The African child who idolizes the Western Starts he sees on video or Television must be told the truth about the realities of the entertainment world. He must be made to be aware of the challenges of living for the world rather than for himself as the pressures of stardom may dictate. He must be made to know in time that stardom has its costly side effects? He must be made to realize that there is pride in looking traditional in public and even in world arenas. Some years ago, in the era of Jerry Rawlings, the Ghanaian team to the Olympics wore the Ghanaian famous traditional dress  "kente" (I think it is called). That may have been given little or no official accolade but it certainly is one sure way to boost the value of our culture. Many children would not forget the impression of their fellow countrymen and women proudly dressed in African traditional outfit in a far country among many Westerners and thousands of others from all over the world. Such Children will be comfortable in projecting their culture while expressing their talents to the world.

In place of the current games that Africans hold today  the African Games, Africans should organize a pure African Cultural competition. The African Union could easily achieve this by setting up a committee that could draw up modalities and organize a meet for Africans where competitors would display their cultural artistic talents. There is quite a lot of cultural display that would last the entire Olympics duration and still remain memorable and exciting. There are major interesting activities like wrestling, (that is the true African combat game, not boxing), dancing (through which spouses are chosen), hunting (in a real jungle not throwing of discuss or shot-puts on decorated fields), swimming (in real stream not pools), fishing (for real fish that could slip through one's grip, not idle dolls), etc. etc.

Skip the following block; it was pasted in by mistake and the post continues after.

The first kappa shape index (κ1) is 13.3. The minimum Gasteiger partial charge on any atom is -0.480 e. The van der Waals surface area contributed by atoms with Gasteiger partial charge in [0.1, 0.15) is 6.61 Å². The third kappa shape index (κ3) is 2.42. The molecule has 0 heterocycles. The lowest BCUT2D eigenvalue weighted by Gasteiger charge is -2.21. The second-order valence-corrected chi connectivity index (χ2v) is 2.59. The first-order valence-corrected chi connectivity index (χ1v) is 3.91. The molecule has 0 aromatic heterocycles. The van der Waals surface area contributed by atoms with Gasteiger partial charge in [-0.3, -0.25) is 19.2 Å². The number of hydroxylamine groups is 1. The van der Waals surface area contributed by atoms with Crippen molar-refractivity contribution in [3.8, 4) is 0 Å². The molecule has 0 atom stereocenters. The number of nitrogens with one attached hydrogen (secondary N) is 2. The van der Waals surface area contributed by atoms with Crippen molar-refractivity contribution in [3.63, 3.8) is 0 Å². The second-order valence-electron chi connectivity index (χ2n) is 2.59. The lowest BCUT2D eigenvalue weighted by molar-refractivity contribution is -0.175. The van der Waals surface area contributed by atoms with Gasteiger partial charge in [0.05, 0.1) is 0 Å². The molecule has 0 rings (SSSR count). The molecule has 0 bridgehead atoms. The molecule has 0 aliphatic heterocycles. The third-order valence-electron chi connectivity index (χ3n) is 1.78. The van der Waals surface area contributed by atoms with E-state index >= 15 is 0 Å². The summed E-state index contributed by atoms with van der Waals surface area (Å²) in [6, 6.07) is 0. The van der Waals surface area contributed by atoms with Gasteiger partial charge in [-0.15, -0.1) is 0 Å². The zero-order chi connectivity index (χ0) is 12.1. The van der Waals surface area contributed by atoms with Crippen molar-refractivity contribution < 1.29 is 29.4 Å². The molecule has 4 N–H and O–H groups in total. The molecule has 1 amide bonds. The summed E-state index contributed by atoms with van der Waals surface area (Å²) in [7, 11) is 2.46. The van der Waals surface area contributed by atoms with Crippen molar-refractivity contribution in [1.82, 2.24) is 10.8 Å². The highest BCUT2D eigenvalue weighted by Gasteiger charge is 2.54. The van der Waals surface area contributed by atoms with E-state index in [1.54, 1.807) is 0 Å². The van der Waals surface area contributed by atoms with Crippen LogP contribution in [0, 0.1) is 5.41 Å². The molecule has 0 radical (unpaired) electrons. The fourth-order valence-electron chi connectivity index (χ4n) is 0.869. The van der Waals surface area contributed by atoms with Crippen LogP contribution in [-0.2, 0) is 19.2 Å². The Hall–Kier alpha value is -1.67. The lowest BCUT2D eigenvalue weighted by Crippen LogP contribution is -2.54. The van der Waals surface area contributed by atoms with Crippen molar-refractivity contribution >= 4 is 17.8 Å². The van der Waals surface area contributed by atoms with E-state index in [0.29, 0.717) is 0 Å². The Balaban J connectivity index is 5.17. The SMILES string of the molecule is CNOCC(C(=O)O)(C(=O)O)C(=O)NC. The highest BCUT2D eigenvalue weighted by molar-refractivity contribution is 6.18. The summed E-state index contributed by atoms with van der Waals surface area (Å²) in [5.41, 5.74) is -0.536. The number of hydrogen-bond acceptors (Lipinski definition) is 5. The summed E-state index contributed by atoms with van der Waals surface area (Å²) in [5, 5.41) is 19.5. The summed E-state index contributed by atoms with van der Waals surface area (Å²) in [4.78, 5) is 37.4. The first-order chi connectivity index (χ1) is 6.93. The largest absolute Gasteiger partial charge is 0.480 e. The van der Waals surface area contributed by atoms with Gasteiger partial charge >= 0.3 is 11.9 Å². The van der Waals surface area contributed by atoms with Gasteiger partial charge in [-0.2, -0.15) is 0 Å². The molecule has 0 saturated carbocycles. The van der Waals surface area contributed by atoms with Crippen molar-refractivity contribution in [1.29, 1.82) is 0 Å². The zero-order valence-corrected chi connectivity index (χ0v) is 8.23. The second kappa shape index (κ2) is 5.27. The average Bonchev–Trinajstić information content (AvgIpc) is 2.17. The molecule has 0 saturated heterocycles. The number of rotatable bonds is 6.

It is difficult to appreciate why Africans would wait for their artists to be appreciated at the Grammies, the Oscars, the Globe, etc. It would take a true African to be able to access a true African performance. That is not possible at the Grammies or the Oscars. The consequence is that true African artists do not get appreciated for their pure African artistic work. How many Africans have ever won any award for their true representation of African arts and entertainment? Does that mean that Africans lack artists who deserve such recognition? No! The Oscars and the Grammies are not tailored for those wonderful artists who continue to represent true African artistic heritage. Check the records, some African artists like Seal and Sade Adu among others have won the Grammy. This piece gives its respect for those artists of African origin because they have to overcome a lot and really be good to win those awards. However, it must be pointed out that these artists won such awards by virtue of works that are more reminiscent of Western culture than African culture (no disrespect to them). There are many African Artists who continue to take African culture and artistic heritage to the top internationally, yet they are hardly recognized because they continue to remain African in the substance they express through their talents.